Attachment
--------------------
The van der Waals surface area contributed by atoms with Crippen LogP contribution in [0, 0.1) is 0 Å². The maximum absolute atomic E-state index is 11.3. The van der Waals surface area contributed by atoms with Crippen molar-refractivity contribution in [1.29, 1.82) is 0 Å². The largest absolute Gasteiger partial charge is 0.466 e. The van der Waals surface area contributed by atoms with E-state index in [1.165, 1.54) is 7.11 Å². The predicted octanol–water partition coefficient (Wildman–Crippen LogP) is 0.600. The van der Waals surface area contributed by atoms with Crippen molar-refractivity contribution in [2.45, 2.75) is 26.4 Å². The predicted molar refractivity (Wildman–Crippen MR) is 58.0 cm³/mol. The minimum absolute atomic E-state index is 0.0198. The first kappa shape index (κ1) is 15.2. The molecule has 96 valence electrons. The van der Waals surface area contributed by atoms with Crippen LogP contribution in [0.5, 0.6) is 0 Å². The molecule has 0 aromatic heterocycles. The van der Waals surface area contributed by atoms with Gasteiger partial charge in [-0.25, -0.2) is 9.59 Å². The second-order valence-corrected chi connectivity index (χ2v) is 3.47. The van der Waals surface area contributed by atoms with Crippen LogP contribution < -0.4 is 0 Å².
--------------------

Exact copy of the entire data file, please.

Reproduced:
The van der Waals surface area contributed by atoms with Crippen LogP contribution in [0, 0.1) is 0 Å². The maximum absolute atomic E-state index is 11.3. The van der Waals surface area contributed by atoms with Crippen molar-refractivity contribution in [1.29, 1.82) is 0 Å². The largest absolute Gasteiger partial charge is 0.466 e. The van der Waals surface area contributed by atoms with E-state index in [1.165, 1.54) is 7.11 Å². The predicted octanol–water partition coefficient (Wildman–Crippen LogP) is 0.600. The van der Waals surface area contributed by atoms with Crippen molar-refractivity contribution in [2.45, 2.75) is 26.4 Å². The predicted molar refractivity (Wildman–Crippen MR) is 58.0 cm³/mol. The minimum absolute atomic E-state index is 0.0198. The first kappa shape index (κ1) is 15.2. The molecule has 96 valence electrons. The van der Waals surface area contributed by atoms with Crippen LogP contribution in [0.5, 0.6) is 0 Å². The molecule has 0 aromatic heterocycles. The van der Waals surface area contributed by atoms with Gasteiger partial charge in [-0.25, -0.2) is 9.59 Å². The second-order valence-corrected chi connectivity index (χ2v) is 3.47. The van der Waals surface area contributed by atoms with Crippen LogP contribution < -0.4 is 0 Å².